Allergic contact dermatitis
Contact dermatitis presents as either allergic or irritant in etiology. While irritant contact dermatitis represents the direct toxic effect of an offending agent on the skin, allergic contact dermatitis (ACD) represents a delayed-type (type IV) hypersensitivity reaction that occurs when allergens activate antigen-specific T cells in a sensitized individual. Consequently, whereas irritant contact dermatitis can occur after one exposure to the offending agent, ACD typically requires repeat exposures before an allergic response is noted. ACD can occur 24-48 hours after exposure to the offending agent.
Contact dermatitis can demonstrate well-demarcated borders, suggestive of an "outside job" or external contact. It can also present as a systemic contact reaction with widespread lesions when the offending agent is ingested or present in an implanted device. ACD can occur in reaction to topical agents, ingested agents, implanted biomedical devices, and airborne materials.
Per February 2019, isobornyl acrylate was named the "contact allergen of the year" by the American Contact Dermatitis Society. It is an acrylic monomer often used as an adhesive in medical devices, and there have been multiple case reports of diabetes patients developing contact allergies to their insulin pumps. Acrylic nails are also a potential source. Clinician awareness is important, because testing using routine panels does not identify isobornyl acrylate.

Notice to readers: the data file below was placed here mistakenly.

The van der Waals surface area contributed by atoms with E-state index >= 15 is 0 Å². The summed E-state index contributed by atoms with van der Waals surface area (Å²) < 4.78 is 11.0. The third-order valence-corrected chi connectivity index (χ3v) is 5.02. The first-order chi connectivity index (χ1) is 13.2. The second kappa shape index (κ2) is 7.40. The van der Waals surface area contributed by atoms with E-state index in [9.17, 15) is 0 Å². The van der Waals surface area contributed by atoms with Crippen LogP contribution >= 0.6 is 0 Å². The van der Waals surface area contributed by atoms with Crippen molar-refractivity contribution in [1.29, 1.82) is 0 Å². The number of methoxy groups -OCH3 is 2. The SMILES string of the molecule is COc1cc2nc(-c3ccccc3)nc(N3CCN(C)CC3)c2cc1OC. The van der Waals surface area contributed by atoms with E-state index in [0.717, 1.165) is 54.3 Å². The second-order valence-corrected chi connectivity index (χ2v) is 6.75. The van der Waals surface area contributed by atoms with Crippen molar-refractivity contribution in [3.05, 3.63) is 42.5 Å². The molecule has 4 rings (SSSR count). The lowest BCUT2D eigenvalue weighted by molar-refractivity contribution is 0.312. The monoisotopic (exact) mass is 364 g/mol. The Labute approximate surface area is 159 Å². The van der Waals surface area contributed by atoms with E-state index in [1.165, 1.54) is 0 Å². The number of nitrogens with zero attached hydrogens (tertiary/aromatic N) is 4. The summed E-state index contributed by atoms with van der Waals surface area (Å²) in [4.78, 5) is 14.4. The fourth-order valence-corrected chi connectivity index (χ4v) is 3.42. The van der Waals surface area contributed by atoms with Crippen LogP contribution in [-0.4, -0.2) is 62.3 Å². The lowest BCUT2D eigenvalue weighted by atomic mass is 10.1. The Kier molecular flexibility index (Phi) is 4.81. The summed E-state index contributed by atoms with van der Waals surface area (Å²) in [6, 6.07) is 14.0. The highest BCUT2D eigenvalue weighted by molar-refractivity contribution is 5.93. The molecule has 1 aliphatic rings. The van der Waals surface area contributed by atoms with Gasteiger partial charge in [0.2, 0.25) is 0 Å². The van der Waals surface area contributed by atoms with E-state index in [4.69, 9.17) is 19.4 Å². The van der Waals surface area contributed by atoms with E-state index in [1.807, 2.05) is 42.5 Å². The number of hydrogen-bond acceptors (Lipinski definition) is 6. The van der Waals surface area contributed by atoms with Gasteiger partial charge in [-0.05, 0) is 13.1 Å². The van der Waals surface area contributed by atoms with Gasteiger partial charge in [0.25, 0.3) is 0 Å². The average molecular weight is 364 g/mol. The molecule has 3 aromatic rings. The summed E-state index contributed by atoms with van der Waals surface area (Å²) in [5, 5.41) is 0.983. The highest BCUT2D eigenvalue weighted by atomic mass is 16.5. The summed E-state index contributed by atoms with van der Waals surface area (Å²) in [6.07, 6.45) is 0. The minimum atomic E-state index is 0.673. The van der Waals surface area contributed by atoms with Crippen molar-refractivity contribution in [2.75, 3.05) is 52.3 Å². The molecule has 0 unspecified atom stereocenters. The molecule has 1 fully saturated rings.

Related topic: Hand dermatitis
L23.9 – Allergic contact dermatitis, unspecified cause
40275004 – Contact dermatitis
- Atopic dermatitis
- Irritant contact dermatitis
- Nummular dermatitis (nummular eczema)
- Dyshidrotic dermatitis (dyshidrotic eczema)
- Insect bite reaction
- Stasis dermatitis
- Tinea corporis
- Psoriasis – Cases of ACD to topical nail agents mimicking psoriasis have been reported.
- Palmoplantar psoriasis
- Pityriasis rosea
- Photoallergic dermatitis – Can be distinguished from airborne ACD by the absence of dermatitis on the upper eyelid crease and on the central neck under the chin.
- Seborrheic dermatitis – The distribution of lesions is often a helpful clue in distinguishing this entity from atopic dermatitis.
- Lichen simplex chronicus
- Ichthyosis vulgaris
- Pityriasis rubra pilaris
- Secondary syphilis
- Glucagonoma syndrome
- Cutaneous T-cell lymphoma / mycosis fungoides – If an adult patient has persistent "eczema" that is not adequately responding to therapy, this entity should be ruled out with skin biopsies.
- Tinea pedis
- Herpes simplex virus infection
- Erythema multiforme
Last Updated: 03/18/2019